Compared to egg donors, sperm donors are paid less for a much longer time commitment and a great deal of personal inconvenience. That's the conclusion from a study into the topsy-turvy market for reproductive services that often defies not just conventional wisdom, but also the basic law of supply and demand.
Sociologist Rene Almeling's investigation into the operations of U.S. sperm banks and egg agencies found that discrepancies in compensation rates for the building blocks of assisted reproduction could not be explained by either market forces or the biological differences between female egg donors and their male counterparts.
"From compensation rates to the smallest details of donor relations, sperm donors are less valued than egg donors," Almeling explained. "Egg donors are treated like gold, while sperm donors are perceived as a dime a dozen. Women, meanwhile, are not only paid more for a much shorter time commitment, they are repeatedly thanked for 'giving the gift of life'."
The study, appearing in American Sociological Review, notes that while the supply of egg donors far outstrips recipient demand, suitable sperm donors are quite rare. In fact, only a tiny fraction of the male population possesses a sperm count consistently high enough to be considered donation-worthy, and more than 90 percent of sperm bank applicants are rejected for this and other reasons.
But market forces appear to have little effect in the real world of fertility clinics. "A pronounced double-standard exists in the way that men and women donors are valued by the fertility industry," Almeling said. "Based on the availability of donors alone, you would expect the abundance of potential egg donors to drive down compensation fees and the scarcity of potential sperm donors to drive up their fees. But I found just the opposite."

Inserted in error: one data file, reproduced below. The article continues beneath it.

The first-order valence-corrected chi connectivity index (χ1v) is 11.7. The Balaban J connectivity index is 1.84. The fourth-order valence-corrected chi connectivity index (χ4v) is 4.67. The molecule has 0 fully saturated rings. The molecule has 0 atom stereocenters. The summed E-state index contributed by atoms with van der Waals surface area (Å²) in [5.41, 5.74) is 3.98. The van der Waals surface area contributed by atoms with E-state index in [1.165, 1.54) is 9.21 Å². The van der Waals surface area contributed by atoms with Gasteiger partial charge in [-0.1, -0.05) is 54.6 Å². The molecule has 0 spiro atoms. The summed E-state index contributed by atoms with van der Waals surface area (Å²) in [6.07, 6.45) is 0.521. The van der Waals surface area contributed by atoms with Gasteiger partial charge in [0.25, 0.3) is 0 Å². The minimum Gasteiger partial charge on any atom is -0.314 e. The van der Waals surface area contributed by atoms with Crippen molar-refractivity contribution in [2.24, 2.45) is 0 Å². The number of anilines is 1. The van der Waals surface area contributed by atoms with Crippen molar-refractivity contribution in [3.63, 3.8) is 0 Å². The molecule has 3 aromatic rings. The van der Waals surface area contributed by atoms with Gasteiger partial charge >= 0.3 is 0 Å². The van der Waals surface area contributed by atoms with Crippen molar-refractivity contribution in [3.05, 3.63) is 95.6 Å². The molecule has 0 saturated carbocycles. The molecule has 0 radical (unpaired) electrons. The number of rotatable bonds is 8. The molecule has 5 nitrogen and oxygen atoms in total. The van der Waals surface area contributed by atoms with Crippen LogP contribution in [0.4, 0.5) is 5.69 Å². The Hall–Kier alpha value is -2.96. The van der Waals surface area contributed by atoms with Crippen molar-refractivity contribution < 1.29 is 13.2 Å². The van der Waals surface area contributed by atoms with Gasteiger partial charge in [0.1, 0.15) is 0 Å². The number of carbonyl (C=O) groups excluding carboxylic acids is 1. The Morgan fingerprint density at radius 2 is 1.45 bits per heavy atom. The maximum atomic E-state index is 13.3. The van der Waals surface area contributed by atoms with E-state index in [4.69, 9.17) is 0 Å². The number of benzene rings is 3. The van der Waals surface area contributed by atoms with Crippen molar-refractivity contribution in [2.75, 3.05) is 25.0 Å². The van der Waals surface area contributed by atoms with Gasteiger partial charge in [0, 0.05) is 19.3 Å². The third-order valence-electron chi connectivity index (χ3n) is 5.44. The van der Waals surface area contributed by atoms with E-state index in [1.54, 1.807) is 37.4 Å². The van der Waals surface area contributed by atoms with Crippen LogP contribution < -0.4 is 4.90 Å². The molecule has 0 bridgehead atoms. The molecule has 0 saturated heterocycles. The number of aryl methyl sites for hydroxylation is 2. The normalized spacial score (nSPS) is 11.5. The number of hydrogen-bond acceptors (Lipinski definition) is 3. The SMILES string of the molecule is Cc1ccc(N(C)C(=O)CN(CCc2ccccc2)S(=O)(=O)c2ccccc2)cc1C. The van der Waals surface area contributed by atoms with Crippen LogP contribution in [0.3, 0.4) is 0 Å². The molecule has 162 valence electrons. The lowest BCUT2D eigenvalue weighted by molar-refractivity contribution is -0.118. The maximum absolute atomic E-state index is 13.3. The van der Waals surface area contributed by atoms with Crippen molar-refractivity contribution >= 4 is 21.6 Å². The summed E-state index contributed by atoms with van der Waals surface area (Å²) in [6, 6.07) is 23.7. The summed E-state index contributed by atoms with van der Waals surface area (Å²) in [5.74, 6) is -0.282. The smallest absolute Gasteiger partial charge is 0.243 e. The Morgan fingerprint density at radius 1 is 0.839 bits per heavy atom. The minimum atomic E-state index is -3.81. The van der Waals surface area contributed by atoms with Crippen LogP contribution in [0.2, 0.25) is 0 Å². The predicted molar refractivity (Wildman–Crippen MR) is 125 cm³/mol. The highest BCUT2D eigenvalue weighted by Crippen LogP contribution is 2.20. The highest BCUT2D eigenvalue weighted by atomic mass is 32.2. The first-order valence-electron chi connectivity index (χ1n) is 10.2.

The findings show that it is not unusual for egg donors to make upwards of $5,000 per donation - no matter the outcome.
Agencies also encourage recipient couples to provide female donors with thank-you notes, small tokens of appreciation and even cash bonuses. In contrast, sperm banks do not pay as well or encourage such displays of gratitude. Male donors make between $50 and $75 per donation, and they are paid only when their samples meet the high fertility standards required for freezing.
The "working" conditions for male donors are also vastly different. In addition to requiring weekly donations for a year, sperm banks instruct men to refrain from sex for two days prior to donation or risk the possibility that their samples will fail to meet fertility standards. Additionally, Almeling found that women were repeatedly reminded of their generosity, whereas men tended to be reminded that sperm donation was to be viewed like any other job.
Clinics justify the compensation rates for egg donors by pointing out that egg extraction is more difficult and risky than extracting sperm and that the female body has a limited supply of eggs, while the male body replenishes sperm. But Almeling does not believe these biological differences fully explain this market. While an individual woman has fewer eggs than an individual man has sperm, women never run the risk of "running out" of eggs due to donating. Moreover, the huge oversupply of women willing to be donors means that eggs are not actually scarce for couples seeing to acquire them.
"Both eggs and egg donors are more highly valued than sperm and sperm donors, where it is not just reproductive material but visions of middle-class, American femininity and masculinity and motherhood and fatherhood that are marketed and purchased," said Almeling, citing how the application process for donors reinforces "gendered stereotypes of selfless motherhood and distant fatherhood."
"While most egg donors will never meet their genetic children, women are expected to reproduce well-worn patters of 'naturally' caring, helpful femininity, guiltily hiding any interest that they might have in the promise of thousands of dollars," Almeling said. "This ruse is not demanded of sperm donors. Men, who are more likely to be contacted through the banks' identity release programs, often do not even consider that children will result from regular deposits at the sperm bank." In fact, one sperm donor was dumbstruck when he was informed that one of his contributions had resulted in conception. "I hadn't really thought about the fact there were going to be pregnancies," he exclaimed.
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Source: American Sociological Association